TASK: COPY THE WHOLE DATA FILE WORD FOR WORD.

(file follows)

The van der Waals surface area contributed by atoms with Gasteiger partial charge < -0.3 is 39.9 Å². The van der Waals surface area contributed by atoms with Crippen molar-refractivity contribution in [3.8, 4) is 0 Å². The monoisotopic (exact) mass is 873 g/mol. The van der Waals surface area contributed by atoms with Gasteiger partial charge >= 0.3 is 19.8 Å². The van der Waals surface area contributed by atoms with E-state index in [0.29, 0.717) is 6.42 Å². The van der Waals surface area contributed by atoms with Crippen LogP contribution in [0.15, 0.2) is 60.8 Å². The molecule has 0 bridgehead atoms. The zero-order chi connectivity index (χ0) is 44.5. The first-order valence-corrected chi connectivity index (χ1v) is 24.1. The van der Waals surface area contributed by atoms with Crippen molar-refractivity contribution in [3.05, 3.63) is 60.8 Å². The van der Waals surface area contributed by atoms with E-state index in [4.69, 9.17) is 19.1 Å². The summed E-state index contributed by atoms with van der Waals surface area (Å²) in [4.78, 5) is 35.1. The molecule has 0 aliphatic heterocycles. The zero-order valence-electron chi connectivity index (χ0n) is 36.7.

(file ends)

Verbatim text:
The van der Waals surface area contributed by atoms with Gasteiger partial charge < -0.3 is 39.9 Å². The van der Waals surface area contributed by atoms with Crippen molar-refractivity contribution in [3.8, 4) is 0 Å². The monoisotopic (exact) mass is 873 g/mol. The van der Waals surface area contributed by atoms with Gasteiger partial charge >= 0.3 is 19.8 Å². The van der Waals surface area contributed by atoms with E-state index in [0.29, 0.717) is 6.42 Å². The van der Waals surface area contributed by atoms with Crippen LogP contribution in [0.15, 0.2) is 60.8 Å². The molecule has 0 bridgehead atoms. The zero-order chi connectivity index (χ0) is 44.5. The first-order valence-corrected chi connectivity index (χ1v) is 24.1. The van der Waals surface area contributed by atoms with Crippen molar-refractivity contribution in [3.05, 3.63) is 60.8 Å². The van der Waals surface area contributed by atoms with E-state index in [4.69, 9.17) is 19.1 Å². The summed E-state index contributed by atoms with van der Waals surface area (Å²) in [4.78, 5) is 35.1. The molecule has 0 aliphatic heterocycles. The zero-order valence-electron chi connectivity index (χ0n) is 36.7.